32 Value, Benefits, and Limitations of Qualifications-Based Selection for Airport Project Delivery of the study found that DB and CMR/CMGC foster team collaboration between designers and contractors starting early during project delivery, improve contractorsâ commitment to collabo- rate, and resolve unforeseen issues. This might explain the higher perceived impact of partnering on team and individual performance in projects. State-of-the-Practice Summary Current QBS practices from surveyed airports can be summarized as follows: â¢ The use of QBS construction contractor selection where no preconstruction services are contemplated is rare. 0.0% 10.0% 20.0% 30.0% 40.0% 50.0% 60.0% 70.0% 80.0% 90.0% 100.0% QBS SHOULD NOT BE USED ON PUBLICLY FUNDED PROJECTS FOR ANY SERVICES. QBS SHOULD ONLY BE USED FOR PROFESSIONAL SERVICES PROCUREMENT ( I .E . , ARCHITECTURAL, ENGINEERING SERVICES) REPLACING A LOW BID SELECTION WITH QBS WILL INCREASE THE COST OF AIRPORT PROJECTS REPLACING A LOW BID SELECTION WITH QBS WILL MAKE IT DIFFICULT TO DETERMINE REASONABLENESS OF COSTS REPLACING A LOW BID SELECTION WITH QBS WILL ENHANCE THE TIMELY COMPLETION OF AIRPORT PROJECT. REPLACING A LOW BID SELECTION WITH QBS WILL DECREASE DISPUTES ON AIRPORT PROJECTS REPLACING A LOW BID SELECTION WITH QBS WILL PROVIDE AIRPORTS WITH BETTER QUALIFIED CONTRACTORS REPLACING A LOW BID SELECTION WITH QBS WILL INCREASE THE QUALITY OF AIRPORT PROJECTS REPLACING A LOW BID SELECTION WITH QBS WILL PROVIDE AIRPORTS WITH ABIL ITY TO AVOID AWARDING CONTRACTS TO CONTRACTORS WITH POOR RECORDS OF PAST PERFORMANCE. PERSONAL PERCEPTIONS OF QBS IMPACTS Figure 11. Summary of respondent personal perceptions regarding QBS.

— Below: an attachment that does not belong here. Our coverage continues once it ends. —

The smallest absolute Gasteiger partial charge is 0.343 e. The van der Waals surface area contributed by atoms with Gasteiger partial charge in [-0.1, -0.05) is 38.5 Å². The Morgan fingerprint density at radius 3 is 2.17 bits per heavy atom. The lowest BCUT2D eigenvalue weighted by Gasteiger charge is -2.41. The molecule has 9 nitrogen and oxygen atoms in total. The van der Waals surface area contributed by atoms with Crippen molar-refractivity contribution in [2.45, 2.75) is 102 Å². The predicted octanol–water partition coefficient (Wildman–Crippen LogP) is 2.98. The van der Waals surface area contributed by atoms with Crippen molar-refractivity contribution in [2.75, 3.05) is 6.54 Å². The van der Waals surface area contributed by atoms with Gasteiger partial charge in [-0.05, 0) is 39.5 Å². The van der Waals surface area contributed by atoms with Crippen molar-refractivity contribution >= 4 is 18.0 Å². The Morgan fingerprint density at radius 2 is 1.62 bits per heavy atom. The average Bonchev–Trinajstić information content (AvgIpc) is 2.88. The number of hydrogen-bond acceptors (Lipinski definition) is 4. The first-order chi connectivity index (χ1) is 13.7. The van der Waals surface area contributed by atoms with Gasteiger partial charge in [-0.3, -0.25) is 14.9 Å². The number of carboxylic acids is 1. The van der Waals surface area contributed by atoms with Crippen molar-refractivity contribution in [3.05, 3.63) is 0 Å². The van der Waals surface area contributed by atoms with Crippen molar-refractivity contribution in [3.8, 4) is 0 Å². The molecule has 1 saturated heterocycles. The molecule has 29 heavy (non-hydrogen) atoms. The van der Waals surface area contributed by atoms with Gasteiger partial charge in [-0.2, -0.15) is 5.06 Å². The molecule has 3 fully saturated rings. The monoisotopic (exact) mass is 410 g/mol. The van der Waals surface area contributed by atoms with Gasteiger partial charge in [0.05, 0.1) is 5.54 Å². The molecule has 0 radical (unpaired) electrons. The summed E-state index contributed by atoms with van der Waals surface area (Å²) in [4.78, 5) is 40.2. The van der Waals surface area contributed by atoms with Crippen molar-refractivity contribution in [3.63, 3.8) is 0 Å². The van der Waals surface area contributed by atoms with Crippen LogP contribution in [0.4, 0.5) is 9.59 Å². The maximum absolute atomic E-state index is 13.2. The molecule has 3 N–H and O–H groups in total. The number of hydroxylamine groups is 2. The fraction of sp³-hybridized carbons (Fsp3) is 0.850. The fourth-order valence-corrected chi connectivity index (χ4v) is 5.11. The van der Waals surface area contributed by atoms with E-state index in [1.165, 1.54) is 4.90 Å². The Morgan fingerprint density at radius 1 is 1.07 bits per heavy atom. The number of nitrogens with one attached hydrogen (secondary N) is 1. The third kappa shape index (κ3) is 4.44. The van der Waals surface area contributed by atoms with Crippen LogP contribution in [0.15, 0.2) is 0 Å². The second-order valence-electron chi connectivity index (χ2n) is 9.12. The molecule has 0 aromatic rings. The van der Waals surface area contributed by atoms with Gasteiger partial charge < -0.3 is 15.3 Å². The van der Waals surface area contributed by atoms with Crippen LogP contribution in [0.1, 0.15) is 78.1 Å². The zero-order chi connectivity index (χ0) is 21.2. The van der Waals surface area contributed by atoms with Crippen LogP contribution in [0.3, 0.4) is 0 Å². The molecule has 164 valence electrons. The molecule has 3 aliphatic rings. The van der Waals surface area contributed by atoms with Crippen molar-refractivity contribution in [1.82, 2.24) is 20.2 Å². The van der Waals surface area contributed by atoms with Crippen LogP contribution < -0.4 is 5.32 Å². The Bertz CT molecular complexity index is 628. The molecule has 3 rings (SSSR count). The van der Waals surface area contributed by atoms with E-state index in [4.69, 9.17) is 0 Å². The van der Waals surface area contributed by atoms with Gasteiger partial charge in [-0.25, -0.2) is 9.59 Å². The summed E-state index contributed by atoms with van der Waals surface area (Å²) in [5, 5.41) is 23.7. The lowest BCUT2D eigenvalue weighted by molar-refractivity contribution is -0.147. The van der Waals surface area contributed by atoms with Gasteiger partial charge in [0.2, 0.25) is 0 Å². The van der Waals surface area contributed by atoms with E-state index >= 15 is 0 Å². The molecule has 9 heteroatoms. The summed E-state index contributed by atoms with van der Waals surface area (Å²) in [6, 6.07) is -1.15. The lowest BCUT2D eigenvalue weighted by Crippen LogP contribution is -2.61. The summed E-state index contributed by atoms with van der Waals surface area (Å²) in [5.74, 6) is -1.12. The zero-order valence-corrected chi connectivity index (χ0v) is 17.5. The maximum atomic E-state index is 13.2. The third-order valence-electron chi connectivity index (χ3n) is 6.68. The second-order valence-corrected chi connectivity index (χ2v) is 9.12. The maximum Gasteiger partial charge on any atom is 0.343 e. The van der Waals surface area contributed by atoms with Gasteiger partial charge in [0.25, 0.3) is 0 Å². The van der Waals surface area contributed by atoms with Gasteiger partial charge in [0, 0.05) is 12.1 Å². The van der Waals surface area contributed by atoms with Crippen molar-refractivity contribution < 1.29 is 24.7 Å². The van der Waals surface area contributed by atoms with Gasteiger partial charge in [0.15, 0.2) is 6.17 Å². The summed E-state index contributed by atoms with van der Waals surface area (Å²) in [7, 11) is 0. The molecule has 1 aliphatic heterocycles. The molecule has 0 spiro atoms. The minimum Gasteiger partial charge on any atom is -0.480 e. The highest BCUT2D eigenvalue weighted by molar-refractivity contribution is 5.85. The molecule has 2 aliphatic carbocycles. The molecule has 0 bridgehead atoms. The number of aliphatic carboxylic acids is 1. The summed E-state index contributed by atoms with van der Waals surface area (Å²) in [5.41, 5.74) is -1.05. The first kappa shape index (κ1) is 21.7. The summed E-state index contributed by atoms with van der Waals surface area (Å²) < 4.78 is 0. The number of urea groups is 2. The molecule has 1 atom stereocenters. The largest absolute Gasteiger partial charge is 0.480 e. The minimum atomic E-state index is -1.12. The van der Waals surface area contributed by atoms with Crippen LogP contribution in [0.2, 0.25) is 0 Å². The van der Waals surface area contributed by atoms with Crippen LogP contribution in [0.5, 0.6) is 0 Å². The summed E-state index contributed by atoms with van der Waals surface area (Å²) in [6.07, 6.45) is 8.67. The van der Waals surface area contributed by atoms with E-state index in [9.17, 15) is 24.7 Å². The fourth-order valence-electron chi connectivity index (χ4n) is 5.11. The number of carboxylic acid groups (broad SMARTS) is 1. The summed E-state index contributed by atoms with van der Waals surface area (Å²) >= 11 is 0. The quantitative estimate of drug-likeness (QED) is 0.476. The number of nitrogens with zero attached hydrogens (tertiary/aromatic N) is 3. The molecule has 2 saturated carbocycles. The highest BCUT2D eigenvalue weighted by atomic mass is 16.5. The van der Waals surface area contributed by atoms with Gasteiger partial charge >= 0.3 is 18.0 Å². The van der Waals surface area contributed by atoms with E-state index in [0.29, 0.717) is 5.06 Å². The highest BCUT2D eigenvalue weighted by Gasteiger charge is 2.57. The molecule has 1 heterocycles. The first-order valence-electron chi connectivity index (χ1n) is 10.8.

Current Qualifications-Based Selection Practices in Airport Project Delivery 33 â¢ The use of QBS without a price component is reasonably widespread when the selection of the construction contractor is part of a CMR, PDB, or IDIQ contract. â¢ Many airports maintain one or more on-call general contractors through various IDIQ arrangements under different names. â¢ The most common IDIQ arrangement is called a managing general contractor services contract in which the owner will either stipulate or negotiate the contractorâs management fee and then reimburse the direct costs of each task order (project) on a time and materials basis or through some previously agreed formula. â¢ The primary motivation for choosing to implement QBS is to better manage project complexity. â¢ The use of QBS is also common for CMR and PDB contracts. In some jurisdictionsâArizona and Florida are two examplesâthe contract is awarded without the submission of any pricing information. In others, pricing information is submitted but not opened until the QBS award is made and merely serves as the basis for starting price negotiations. â¢ Airports perceive significant benefits associated with the ability to select construction con- tractors on the basis of qualifications and past performance. Those perceived benefits are enhanced cost and schedule certainty, better quality, and a reduction in disputes during project execution. â¢ The perceived benefits of QBS outweigh the perceived challenges of implementing QBS. â¢ There was no bias detected against QBS implementation among the 26 airports that responded to the survey. The preceding findings lead to the conclusion that the use of QBS awards that conform to the working definition proposed in Chapter 1 in CMR, PDB, and IDIQ contracts would be expected to promote project success by decreasing the risk that a marginally qualified contractor with a less than satisfactory record of past performance would win an airport project.